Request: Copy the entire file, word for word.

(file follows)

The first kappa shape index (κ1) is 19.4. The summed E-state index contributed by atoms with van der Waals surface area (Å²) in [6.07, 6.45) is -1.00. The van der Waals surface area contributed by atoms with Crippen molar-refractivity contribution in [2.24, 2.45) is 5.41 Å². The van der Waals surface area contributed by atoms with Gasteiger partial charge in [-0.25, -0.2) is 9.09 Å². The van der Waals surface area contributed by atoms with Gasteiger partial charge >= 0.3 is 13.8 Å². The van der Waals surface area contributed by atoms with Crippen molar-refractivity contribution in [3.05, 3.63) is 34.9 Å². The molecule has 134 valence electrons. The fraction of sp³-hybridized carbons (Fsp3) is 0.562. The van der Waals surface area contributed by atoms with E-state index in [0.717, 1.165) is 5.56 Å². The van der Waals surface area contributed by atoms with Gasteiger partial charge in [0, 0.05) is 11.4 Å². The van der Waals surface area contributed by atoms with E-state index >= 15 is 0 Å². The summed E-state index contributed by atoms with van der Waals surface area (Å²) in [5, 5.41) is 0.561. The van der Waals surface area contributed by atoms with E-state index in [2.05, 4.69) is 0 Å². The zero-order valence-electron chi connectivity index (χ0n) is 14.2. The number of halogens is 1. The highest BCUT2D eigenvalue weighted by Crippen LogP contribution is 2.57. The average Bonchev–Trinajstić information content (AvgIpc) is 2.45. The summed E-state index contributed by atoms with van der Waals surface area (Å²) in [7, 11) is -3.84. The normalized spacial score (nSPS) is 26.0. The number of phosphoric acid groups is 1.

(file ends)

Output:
The first kappa shape index (κ1) is 19.4. The summed E-state index contributed by atoms with van der Waals surface area (Å²) in [6.07, 6.45) is -1.00. The van der Waals surface area contributed by atoms with Crippen molar-refractivity contribution in [2.24, 2.45) is 5.41 Å². The van der Waals surface area contributed by atoms with Gasteiger partial charge in [-0.25, -0.2) is 9.09 Å². The van der Waals surface area contributed by atoms with Gasteiger partial charge >= 0.3 is 13.8 Å². The van der Waals surface area contributed by atoms with Crippen molar-refractivity contribution in [3.05, 3.63) is 34.9 Å². The molecule has 134 valence electrons. The fraction of sp³-hybridized carbons (Fsp3) is 0.562. The van der Waals surface area contributed by atoms with E-state index in [0.717, 1.165) is 5.56 Å². The van der Waals surface area contributed by atoms with Gasteiger partial charge in [0, 0.05) is 11.4 Å². The van der Waals surface area contributed by atoms with E-state index >= 15 is 0 Å². The summed E-state index contributed by atoms with van der Waals surface area (Å²) in [5, 5.41) is 0.561. The van der Waals surface area contributed by atoms with E-state index in [2.05, 4.69) is 0 Å². The zero-order valence-electron chi connectivity index (χ0n) is 14.2. The number of halogens is 1. The highest BCUT2D eigenvalue weighted by Crippen LogP contribution is 2.57. The average Bonchev–Trinajstić information content (AvgIpc) is 2.45. The summed E-state index contributed by atoms with van der Waals surface area (Å²) in [7, 11) is -3.84. The normalized spacial score (nSPS) is 26.0. The number of phosphoric acid groups is 1.